takes a different shape in the frequency domain from that of the wavelength domain, the frequency location of the peak emission does not correspond to the peak wavelength using the simple relationship between frequency, wavelength, and the speed of light
Speed of light
The speed of light in vacuum, usually denoted by c, is a physical constant important in many areas of physics. Its value is 299,792,458 metres per second, a figure that is exact since the length of the metre is defined from this constant and the international standard for time...

.

Derivation


Wilhelm Wien
Wilhelm Wien
Wilhelm Carl Werner Otto Fritz Franz Wien was a German physicist who, in 1893, used theories about heat and electromagnetism to deduce Wien's displacement law, which calculates the emission of a blackbody at any temperature from the emission at any one reference temperature.He also formulated an...

 first derived this law in 1893 by applying the laws of thermodynamics
Thermodynamics
Thermodynamics is a physical science that studies the effects on material bodies, and on radiation in regions of space, of transfer of heat and of work done on or by the bodies or radiation...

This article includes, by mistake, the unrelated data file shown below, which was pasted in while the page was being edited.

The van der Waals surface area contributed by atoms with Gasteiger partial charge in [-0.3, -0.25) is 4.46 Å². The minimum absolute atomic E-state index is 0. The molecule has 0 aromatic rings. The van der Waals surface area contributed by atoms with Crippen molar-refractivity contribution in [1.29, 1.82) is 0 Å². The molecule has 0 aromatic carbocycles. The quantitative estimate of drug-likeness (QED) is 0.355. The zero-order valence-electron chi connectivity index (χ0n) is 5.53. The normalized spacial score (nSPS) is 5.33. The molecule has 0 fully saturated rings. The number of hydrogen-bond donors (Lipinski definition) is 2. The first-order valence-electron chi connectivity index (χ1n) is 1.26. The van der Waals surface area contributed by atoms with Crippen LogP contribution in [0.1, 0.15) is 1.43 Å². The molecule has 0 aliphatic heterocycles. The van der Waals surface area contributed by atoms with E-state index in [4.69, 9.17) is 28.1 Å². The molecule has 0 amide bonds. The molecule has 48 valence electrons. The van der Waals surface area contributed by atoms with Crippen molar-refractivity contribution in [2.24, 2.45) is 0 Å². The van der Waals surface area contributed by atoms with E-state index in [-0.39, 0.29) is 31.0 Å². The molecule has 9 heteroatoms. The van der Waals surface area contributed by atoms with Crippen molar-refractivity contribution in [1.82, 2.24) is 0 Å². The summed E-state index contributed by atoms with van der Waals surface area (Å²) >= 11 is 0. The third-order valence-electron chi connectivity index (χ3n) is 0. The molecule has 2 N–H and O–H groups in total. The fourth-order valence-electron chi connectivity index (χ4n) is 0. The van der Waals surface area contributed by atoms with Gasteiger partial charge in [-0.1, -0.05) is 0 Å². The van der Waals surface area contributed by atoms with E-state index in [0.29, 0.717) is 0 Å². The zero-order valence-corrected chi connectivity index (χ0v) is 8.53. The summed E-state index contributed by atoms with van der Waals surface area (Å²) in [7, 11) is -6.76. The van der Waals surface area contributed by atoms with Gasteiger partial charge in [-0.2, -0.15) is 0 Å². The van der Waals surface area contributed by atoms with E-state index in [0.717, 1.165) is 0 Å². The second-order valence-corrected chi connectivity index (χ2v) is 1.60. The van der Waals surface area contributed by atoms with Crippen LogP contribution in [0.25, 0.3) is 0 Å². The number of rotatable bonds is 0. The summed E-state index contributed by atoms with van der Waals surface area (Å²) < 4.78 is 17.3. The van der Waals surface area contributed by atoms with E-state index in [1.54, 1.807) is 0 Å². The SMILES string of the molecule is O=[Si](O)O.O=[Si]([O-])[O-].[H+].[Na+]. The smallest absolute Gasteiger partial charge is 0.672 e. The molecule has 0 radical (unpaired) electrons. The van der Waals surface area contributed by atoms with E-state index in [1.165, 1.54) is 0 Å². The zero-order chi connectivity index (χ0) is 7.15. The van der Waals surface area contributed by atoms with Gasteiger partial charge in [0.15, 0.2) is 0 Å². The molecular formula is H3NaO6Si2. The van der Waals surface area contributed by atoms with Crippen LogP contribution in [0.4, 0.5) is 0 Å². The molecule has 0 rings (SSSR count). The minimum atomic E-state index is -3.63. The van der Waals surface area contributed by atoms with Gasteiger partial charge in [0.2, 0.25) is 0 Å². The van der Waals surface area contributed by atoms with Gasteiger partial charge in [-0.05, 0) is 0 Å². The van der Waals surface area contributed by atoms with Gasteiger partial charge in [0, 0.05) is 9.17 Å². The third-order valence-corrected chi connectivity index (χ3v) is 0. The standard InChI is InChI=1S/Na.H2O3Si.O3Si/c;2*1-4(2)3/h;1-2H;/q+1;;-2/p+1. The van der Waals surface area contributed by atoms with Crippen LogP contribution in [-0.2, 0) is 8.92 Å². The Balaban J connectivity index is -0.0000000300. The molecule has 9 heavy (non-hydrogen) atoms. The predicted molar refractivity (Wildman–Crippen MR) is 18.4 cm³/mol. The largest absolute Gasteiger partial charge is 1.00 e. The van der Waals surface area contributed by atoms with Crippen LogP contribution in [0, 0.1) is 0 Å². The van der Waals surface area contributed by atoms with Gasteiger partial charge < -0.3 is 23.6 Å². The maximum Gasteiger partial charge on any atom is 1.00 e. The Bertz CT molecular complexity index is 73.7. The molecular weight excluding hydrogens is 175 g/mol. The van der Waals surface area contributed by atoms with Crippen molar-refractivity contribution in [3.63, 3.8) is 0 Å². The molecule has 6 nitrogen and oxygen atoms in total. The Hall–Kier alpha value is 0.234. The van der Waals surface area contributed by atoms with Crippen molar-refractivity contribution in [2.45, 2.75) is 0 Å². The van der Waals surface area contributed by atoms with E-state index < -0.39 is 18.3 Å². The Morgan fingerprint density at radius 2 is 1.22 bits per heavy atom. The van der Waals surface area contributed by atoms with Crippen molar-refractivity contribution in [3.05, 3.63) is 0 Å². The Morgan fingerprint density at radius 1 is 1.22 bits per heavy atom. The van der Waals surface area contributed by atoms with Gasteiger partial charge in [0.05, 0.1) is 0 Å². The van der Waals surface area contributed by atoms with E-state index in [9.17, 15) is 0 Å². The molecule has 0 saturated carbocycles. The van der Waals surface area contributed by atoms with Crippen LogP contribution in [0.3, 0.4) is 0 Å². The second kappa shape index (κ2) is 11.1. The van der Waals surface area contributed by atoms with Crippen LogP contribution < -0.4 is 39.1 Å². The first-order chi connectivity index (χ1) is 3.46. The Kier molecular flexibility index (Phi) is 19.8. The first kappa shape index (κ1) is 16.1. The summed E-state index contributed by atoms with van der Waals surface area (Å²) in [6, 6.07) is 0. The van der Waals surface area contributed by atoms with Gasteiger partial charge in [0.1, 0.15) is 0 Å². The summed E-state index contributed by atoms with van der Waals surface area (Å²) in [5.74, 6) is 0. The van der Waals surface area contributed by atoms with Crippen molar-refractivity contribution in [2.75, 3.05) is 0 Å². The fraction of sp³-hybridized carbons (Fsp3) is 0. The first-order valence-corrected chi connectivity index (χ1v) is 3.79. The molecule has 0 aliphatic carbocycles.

to electromagnetic radiation
Electromagnetic radiation
Electromagnetic radiation is a form of energy that exhibits wave-like behavior as it travels through space...

. A modern variant of Wien's derivation can be found in the textbook by Wannier.

Wien noted that under adiabatic expansion, the energy of a mode of light, the frequency of the mode, and the total temperature of the light change together in the same way, so that their ratios are constant. This implies that in each mode at thermal equilibrium, the adiabatic invariant energy/frequency should only be a function of the adiabatic invariant frequency/temperature:


The form of F is now known from Planck's law:


Wien guessed the approximate pure exponential form, which is Wien's distribution law, a valid high frequency approximation to Planck's law. However, no matter what the function is, the location of the peak of the distribution as a function of frequency is strictly proportional to .

To get the usual expression for the blackbody curve, the energy per mode needs to be multiplied by the number density of modes with a given frequency :